It’s also the city where, like Jesus did at the news of Lazarus’ death, I wept while driving past the Baltimore City Detention Center, a tomb in its own right, holding broken men and women beguiled by the lure of fast cash and easy money and those falsely accused and slandered by “a system whereby they lynch men.” It’s the city where mayors move in and out of office like 18-wheelers at the truck station, only a matter of time before they fall asleep at the wheel or break down to the pressure of the power pipe as either a victim themselves or a perpetrator complicit in the schemes and crimes against humanity that plague cities largely inhabited by people of color. It’s a city where the level of poverty in some neighborhoods makes you wonder if you’re driving through a 3rd-world nation despite being in a major U.S. city.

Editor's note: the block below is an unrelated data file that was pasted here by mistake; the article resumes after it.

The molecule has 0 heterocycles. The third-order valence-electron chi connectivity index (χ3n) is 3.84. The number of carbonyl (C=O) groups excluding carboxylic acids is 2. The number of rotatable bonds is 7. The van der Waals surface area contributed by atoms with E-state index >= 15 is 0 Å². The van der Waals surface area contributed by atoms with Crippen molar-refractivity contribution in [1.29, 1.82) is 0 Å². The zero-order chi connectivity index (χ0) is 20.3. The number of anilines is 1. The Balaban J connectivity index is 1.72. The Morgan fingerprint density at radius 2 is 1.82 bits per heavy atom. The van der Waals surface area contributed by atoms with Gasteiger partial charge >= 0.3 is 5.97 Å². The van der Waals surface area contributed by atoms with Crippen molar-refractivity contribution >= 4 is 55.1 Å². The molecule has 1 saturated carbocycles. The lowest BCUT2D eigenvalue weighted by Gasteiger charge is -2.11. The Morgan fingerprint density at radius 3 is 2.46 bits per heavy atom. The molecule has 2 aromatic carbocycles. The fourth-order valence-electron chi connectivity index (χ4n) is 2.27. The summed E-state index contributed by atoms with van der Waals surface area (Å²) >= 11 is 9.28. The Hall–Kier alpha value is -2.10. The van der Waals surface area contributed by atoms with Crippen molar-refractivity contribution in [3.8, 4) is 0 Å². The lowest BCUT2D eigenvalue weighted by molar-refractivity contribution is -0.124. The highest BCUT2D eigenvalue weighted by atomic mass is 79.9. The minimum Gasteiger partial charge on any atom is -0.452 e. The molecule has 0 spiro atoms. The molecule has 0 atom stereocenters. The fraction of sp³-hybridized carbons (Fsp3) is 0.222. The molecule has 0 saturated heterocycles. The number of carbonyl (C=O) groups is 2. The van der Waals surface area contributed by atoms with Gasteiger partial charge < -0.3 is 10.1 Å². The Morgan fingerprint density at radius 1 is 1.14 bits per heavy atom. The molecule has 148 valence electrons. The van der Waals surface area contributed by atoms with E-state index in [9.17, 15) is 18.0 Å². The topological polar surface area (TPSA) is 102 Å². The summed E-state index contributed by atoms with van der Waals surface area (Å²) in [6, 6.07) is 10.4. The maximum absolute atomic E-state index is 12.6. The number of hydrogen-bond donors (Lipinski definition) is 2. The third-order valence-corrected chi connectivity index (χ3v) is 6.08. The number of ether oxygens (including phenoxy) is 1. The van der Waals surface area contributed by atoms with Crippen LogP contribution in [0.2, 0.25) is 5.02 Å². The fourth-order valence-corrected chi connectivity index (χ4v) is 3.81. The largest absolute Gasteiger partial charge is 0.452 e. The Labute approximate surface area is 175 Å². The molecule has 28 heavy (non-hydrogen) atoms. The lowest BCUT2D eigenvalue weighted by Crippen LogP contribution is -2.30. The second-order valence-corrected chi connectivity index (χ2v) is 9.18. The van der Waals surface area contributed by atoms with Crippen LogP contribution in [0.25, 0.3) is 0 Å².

The murder of Freddie Gray while in police custody adds yet another stain on Baltimore’s already tarnished tapestry. And while the city, for the last few years, has been striving to make progress in revamping its image and reversing its reputation of heroin abuse, teen pregnancy and violence, my hope is that the latest attention on the city will result in people asking the question “Why?” Why is Baltimore in the state that it’s been in for decades? And why would people loot, riot, vandalize or whatever you choose to call it all in the name of justice? And why don’t more people see the pain of a people who are so broken, so ignored and so undervalued that they manage to destroy their own property and streets while crying out? It might not make sense, but neither does redlining, education disparities and breaking your own neck, spine and voice box.